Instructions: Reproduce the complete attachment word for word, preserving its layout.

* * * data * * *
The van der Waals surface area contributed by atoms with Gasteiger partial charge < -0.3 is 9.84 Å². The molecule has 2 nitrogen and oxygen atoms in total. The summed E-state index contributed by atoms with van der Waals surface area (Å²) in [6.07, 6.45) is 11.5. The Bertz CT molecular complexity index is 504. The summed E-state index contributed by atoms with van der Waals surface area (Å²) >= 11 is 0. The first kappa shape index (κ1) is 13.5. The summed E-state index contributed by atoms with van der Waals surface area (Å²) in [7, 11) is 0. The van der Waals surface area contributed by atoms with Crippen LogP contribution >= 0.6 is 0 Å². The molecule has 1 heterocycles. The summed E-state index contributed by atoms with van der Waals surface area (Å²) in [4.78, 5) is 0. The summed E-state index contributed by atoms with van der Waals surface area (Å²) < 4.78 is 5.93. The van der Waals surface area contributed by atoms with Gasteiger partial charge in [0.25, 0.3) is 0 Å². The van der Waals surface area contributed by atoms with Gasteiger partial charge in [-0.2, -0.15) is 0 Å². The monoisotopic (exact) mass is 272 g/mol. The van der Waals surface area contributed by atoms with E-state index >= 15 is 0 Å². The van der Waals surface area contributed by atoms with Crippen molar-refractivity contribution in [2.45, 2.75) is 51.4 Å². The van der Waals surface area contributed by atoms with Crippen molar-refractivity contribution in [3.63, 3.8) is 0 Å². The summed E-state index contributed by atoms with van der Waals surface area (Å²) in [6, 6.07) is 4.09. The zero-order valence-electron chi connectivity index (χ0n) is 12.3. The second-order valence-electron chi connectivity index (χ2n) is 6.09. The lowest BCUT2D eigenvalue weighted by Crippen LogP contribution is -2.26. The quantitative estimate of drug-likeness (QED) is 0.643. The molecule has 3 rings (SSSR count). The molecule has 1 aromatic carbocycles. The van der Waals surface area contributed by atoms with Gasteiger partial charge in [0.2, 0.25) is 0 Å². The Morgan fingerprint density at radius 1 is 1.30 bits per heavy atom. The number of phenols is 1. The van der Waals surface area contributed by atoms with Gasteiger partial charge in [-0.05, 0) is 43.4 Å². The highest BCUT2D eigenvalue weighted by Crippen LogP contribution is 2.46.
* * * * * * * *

The van der Waals surface area contributed by atoms with Gasteiger partial charge < -0.3 is 9.84 Å². The molecule has 2 nitrogen and oxygen atoms in total. The summed E-state index contributed by atoms with van der Waals surface area (Å²) in [6.07, 6.45) is 11.5. The Bertz CT molecular complexity index is 504. The summed E-state index contributed by atoms with van der Waals surface area (Å²) >= 11 is 0. The first kappa shape index (κ1) is 13.5. The summed E-state index contributed by atoms with van der Waals surface area (Å²) in [7, 11) is 0. The van der Waals surface area contributed by atoms with Crippen LogP contribution >= 0.6 is 0 Å². The molecule has 1 heterocycles. The summed E-state index contributed by atoms with van der Waals surface area (Å²) in [4.78, 5) is 0. The summed E-state index contributed by atoms with van der Waals surface area (Å²) < 4.78 is 5.93. The van der Waals surface area contributed by atoms with Gasteiger partial charge in [0.25, 0.3) is 0 Å². The van der Waals surface area contributed by atoms with Gasteiger partial charge in [-0.2, -0.15) is 0 Å². The monoisotopic (exact) mass is 272 g/mol. The van der Waals surface area contributed by atoms with E-state index >= 15 is 0 Å². The van der Waals surface area contributed by atoms with Crippen molar-refractivity contribution in [2.45, 2.75) is 51.4 Å². The van der Waals surface area contributed by atoms with Crippen molar-refractivity contribution in [3.63, 3.8) is 0 Å². The summed E-state index contributed by atoms with van der Waals surface area (Å²) in [6, 6.07) is 4.09. The zero-order valence-electron chi connectivity index (χ0n) is 12.3. The second-order valence-electron chi connectivity index (χ2n) is 6.09. The lowest BCUT2D eigenvalue weighted by Crippen LogP contribution is -2.26. The quantitative estimate of drug-likeness (QED) is 0.643. The molecule has 3 rings (SSSR count). The molecule has 1 aromatic carbocycles. The van der Waals surface area contributed by atoms with Gasteiger partial charge in [0.2, 0.25) is 0 Å². The Morgan fingerprint density at radius 1 is 1.30 bits per heavy atom. The number of phenols is 1. The van der Waals surface area contributed by atoms with Gasteiger partial charge in [-0.05, 0) is 43.4 Å². The highest BCUT2D eigenvalue weighted by Crippen LogP contribution is 2.46.